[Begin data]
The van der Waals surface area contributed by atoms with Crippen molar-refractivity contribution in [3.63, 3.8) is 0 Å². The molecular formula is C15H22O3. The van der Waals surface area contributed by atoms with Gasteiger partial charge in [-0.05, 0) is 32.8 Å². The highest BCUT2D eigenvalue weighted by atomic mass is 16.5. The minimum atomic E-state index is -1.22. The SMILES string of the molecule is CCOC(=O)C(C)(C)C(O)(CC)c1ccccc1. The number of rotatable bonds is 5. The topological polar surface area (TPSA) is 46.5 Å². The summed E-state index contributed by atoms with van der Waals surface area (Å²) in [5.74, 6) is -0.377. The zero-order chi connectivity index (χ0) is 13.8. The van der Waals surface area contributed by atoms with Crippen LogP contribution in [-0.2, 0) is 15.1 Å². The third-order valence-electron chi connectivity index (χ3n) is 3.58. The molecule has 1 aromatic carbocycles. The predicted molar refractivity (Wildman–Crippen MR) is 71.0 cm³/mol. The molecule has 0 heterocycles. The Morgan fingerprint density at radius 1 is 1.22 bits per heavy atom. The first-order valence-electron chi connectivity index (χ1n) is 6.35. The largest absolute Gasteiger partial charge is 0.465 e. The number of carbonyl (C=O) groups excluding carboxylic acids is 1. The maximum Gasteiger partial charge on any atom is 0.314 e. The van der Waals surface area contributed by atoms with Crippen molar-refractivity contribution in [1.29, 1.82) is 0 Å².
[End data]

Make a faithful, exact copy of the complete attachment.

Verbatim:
The van der Waals surface area contributed by atoms with Crippen molar-refractivity contribution in [3.63, 3.8) is 0 Å². The molecular formula is C15H22O3. The van der Waals surface area contributed by atoms with Gasteiger partial charge in [-0.05, 0) is 32.8 Å². The highest BCUT2D eigenvalue weighted by atomic mass is 16.5. The minimum atomic E-state index is -1.22. The SMILES string of the molecule is CCOC(=O)C(C)(C)C(O)(CC)c1ccccc1. The number of rotatable bonds is 5. The topological polar surface area (TPSA) is 46.5 Å². The summed E-state index contributed by atoms with van der Waals surface area (Å²) in [5.74, 6) is -0.377. The zero-order chi connectivity index (χ0) is 13.8. The van der Waals surface area contributed by atoms with Crippen LogP contribution in [-0.2, 0) is 15.1 Å². The third-order valence-electron chi connectivity index (χ3n) is 3.58. The molecule has 1 aromatic carbocycles. The predicted molar refractivity (Wildman–Crippen MR) is 71.0 cm³/mol. The molecule has 0 heterocycles. The Morgan fingerprint density at radius 1 is 1.22 bits per heavy atom. The first-order valence-electron chi connectivity index (χ1n) is 6.35. The largest absolute Gasteiger partial charge is 0.465 e. The number of carbonyl (C=O) groups excluding carboxylic acids is 1. The maximum Gasteiger partial charge on any atom is 0.314 e. The van der Waals surface area contributed by atoms with Crippen molar-refractivity contribution in [1.29, 1.82) is 0 Å².